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Dual Income Couples and Interstate Migration

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  • Bulent Guler

    (Indiana University - Bloomington)

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    Abstract

    We quantify the contribution of women's labor force attachment on the declining trend in interstate migration. Using CPS and SIPP data, we first document that families in which both spouses have similar incomes, the propensity to migrate is significantly lower than in families with unequal spousal earnings. We construct a labor search model in which households make location, marriage, and divorce decisions. We calibrate the model to match aggregate U.S. statistics on mobility, marriage and labor flows and use it to quantify the effect of a fall in the gender wage gap on interstate migration. Narrowing the gender wage gap increases the women's contribution to the total family income; it induces a higher share of families with both spouses working and more couples with similar incomes. Our model predicts that the observed change in the gender wage gap accounts for 33% of the drop in family migration since 1991.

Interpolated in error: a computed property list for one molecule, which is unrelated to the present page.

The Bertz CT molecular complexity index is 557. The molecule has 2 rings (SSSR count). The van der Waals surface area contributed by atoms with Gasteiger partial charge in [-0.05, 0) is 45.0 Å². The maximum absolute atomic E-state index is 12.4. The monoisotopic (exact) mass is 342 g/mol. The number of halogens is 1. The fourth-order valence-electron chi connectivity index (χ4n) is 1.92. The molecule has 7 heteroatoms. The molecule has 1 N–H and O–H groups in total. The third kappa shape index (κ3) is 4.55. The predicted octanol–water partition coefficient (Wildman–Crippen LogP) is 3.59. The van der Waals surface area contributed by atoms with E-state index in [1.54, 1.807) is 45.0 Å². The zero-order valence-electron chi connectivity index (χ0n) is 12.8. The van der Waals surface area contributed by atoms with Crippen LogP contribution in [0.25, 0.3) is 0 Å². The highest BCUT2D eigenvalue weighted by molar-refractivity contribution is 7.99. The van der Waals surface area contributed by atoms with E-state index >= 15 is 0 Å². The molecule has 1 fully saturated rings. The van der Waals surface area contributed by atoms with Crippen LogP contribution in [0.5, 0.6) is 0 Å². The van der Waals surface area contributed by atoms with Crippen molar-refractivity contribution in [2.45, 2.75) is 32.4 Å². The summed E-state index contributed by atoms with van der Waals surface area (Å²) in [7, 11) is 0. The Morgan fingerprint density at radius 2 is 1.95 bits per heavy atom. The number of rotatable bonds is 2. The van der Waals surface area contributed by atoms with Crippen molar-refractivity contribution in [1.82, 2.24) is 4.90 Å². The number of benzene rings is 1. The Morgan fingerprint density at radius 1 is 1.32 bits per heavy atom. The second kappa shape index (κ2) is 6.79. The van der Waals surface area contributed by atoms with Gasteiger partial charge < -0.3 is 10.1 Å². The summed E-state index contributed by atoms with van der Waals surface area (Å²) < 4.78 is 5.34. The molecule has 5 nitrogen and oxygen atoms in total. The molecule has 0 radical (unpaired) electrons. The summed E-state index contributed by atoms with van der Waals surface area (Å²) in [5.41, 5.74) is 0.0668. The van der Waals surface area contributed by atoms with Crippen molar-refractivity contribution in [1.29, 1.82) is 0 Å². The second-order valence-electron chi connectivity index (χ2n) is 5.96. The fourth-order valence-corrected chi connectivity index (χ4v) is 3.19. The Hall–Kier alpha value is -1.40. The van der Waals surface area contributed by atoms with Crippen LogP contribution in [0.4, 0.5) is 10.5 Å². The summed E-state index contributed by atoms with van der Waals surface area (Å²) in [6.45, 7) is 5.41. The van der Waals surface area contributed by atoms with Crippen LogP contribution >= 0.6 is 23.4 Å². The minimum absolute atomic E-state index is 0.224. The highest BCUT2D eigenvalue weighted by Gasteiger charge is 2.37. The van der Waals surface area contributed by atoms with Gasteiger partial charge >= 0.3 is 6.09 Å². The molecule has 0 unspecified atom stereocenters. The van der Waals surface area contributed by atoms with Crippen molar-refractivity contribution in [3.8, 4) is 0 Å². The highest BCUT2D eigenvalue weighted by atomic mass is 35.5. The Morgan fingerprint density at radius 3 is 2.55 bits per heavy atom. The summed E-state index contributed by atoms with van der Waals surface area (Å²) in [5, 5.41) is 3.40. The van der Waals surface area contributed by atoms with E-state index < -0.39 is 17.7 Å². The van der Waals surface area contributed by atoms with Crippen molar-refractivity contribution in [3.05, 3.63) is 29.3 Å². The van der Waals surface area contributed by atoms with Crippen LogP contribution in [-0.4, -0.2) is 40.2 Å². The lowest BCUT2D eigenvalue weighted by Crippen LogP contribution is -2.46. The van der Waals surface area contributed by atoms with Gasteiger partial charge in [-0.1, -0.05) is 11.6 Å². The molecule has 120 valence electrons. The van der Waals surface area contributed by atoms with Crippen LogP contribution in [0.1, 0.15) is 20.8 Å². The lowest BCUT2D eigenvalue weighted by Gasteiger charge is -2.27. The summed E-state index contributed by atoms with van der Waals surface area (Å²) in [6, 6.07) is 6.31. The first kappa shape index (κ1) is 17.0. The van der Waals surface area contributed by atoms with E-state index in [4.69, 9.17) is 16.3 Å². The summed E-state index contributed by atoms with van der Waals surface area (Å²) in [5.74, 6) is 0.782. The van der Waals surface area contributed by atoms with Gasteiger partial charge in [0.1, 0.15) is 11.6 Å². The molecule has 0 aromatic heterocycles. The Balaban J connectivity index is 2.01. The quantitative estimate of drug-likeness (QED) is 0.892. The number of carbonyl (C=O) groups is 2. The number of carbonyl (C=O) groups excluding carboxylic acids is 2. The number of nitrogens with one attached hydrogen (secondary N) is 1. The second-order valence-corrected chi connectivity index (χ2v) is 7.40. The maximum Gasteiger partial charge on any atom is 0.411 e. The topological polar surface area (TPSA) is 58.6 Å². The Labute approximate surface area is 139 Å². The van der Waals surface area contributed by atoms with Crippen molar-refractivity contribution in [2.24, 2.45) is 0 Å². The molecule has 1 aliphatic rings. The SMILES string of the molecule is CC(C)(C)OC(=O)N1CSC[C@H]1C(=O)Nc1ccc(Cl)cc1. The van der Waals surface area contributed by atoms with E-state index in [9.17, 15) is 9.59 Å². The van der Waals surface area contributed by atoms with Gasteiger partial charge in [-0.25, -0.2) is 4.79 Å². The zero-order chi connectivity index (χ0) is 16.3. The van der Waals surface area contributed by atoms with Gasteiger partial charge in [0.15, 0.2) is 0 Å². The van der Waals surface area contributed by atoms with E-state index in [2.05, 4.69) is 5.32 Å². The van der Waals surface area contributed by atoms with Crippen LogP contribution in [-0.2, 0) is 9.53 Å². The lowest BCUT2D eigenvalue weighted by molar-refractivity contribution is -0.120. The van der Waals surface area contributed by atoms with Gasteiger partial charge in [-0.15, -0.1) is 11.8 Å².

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    Bibliographic Info

    Paper provided by Society for Economic Dynamics in its series 2013 Meeting Papers with number 898.

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    Date of creation: 2013
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    Handle: RePEc:red:sed013:898

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    16. Greg Kaplan & Sam Schulhofer-Wohl, 2012. "Understanding the Long-Run Decline in Interstate Migration," NBER Working Papers 18507, National Bureau of Economic Research, Inc.
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